(2 Corinthians 8:1–5 ESV) “We want you to know, brothers, about the grace of God that has been given among the churches of Macedonia, for in a severe test of affliction, their abundance of joy and their extreme poverty have overflowed in a wealth of generosity on their part. For they gave according to their means, as I can testify, and beyond their means, of their own accord, begging us earnestly for the favor of taking part in the relief of the saints— and this, not as we expected, but they gave themselves first to the Lord and then by the will of God to us.”
These extremely poor Christians gave beyond their means. Not only did they willingly give, but their giving was not prompted by a request for an offering. They were self-motivated in their giving and actually begged Paul to take their offering to the persecuted saints in Jerusalem. Notice that Paul did not tell them to refrain from giving because they were poor. Paul went on to say:
(2 Corinthians 8:12 KJV) “For if there be first a willing mind, it is accepted according to that a man hath, and not according to that he hath not.”
Again, in the eyes of God, the amount given is relative to the amount that a person has. This is how the poor widow that Jesus watched in the treasury gave more than the rich people. God accepted her gift according to what she had. Here, Paul is saying the same thing. Some poor people feel that they have so little to give that their giving doesn’t matter. Not so in God.
Paul went on to say that these poor people who gave have turned their giving into seed sown.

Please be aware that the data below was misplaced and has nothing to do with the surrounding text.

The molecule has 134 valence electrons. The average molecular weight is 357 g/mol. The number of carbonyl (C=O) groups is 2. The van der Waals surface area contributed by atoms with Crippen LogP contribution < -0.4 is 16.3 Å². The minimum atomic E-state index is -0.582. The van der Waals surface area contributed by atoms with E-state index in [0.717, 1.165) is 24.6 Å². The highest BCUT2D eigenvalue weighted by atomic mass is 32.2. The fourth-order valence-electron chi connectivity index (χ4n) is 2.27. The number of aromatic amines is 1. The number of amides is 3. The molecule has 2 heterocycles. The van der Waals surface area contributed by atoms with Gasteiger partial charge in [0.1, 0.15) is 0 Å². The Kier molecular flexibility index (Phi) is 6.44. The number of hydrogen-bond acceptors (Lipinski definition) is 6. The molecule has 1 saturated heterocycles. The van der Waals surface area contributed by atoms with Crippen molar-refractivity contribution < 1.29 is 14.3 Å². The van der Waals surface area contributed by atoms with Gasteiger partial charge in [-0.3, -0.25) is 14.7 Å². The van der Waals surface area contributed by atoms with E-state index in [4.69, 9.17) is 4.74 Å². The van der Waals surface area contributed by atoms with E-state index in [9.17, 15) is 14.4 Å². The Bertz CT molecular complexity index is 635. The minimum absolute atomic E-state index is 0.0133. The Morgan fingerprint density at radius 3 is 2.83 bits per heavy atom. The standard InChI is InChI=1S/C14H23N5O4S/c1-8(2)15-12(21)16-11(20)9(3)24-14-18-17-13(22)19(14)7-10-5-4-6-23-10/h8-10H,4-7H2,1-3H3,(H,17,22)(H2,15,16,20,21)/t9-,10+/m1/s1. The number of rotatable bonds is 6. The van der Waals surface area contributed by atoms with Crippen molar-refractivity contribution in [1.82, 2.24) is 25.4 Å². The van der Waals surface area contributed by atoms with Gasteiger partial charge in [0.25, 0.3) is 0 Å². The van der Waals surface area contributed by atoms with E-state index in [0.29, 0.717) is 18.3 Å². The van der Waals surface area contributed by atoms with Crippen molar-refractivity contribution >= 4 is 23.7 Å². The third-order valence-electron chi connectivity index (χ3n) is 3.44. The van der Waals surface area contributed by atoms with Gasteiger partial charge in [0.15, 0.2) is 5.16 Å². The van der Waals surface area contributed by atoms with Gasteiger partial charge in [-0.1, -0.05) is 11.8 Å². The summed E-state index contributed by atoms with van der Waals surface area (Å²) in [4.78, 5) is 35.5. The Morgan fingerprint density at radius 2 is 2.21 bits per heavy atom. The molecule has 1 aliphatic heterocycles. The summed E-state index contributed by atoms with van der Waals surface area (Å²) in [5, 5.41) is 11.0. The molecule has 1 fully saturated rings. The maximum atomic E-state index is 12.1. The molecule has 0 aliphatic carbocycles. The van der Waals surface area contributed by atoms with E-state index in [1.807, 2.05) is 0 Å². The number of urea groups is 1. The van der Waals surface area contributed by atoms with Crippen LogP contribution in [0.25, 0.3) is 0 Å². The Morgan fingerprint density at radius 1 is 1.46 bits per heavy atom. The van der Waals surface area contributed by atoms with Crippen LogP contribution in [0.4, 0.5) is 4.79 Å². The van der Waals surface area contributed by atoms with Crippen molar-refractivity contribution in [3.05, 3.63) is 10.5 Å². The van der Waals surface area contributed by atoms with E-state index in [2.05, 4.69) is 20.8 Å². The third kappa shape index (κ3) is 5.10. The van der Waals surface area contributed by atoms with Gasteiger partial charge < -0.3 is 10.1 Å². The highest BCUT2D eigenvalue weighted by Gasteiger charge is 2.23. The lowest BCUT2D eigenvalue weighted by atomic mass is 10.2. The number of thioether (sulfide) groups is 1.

(2 Corinthians 9:6–7 ESV) “The point is this: whoever sows sparingly will also reap sparingly, and whoever sows bountifully will also reap bountifully. Each one must give as he has decided in his heart, not reluctantly or under compulsion, for God loves a cheerful giver.”
Because of what Paul said in 2Corinthians 8:12 above, the amount that qualifies as “bountifully” is determined by what a person has. Therefore, a poor person that gives all, even though the amount is less, has given more than a rich person that gave out of their abundance. We always think in terms of numbers but God sees things in terms of intention. Poor people need to see that their giving is important. They also need to change their attitude about it.
Poor people and the tithe.
The tithe is a great equalizer.
(Leviticus 27:30 ESV) “Every tithe of the land, whether of the seed of the land or of the fruit of the trees, is the LORD’s; it is holy to the LORD.”
The Bible says that “every tithe” of the land is the Lords. It makes no distinction between the rich and the poor people. Since the tithe is the first tenth part of an increase, every person can bring the same amount to the Lord. The tithe is a percentage, not an amount. A poor person’s tithe in the eyes of God is the same as a rich person’s tithe. Again, God’s viewpoint is not in a certain amount. Everyone has ten percent of an increase.
Giving to ministers.
Since I have ministered in forty-five countries in over thirty years on Biblical finances, I have observed patterns of thinking in both rich and poor people. Poor people often do not give to ministers. Many of the poor people actually think that the ministers are to give finances to them.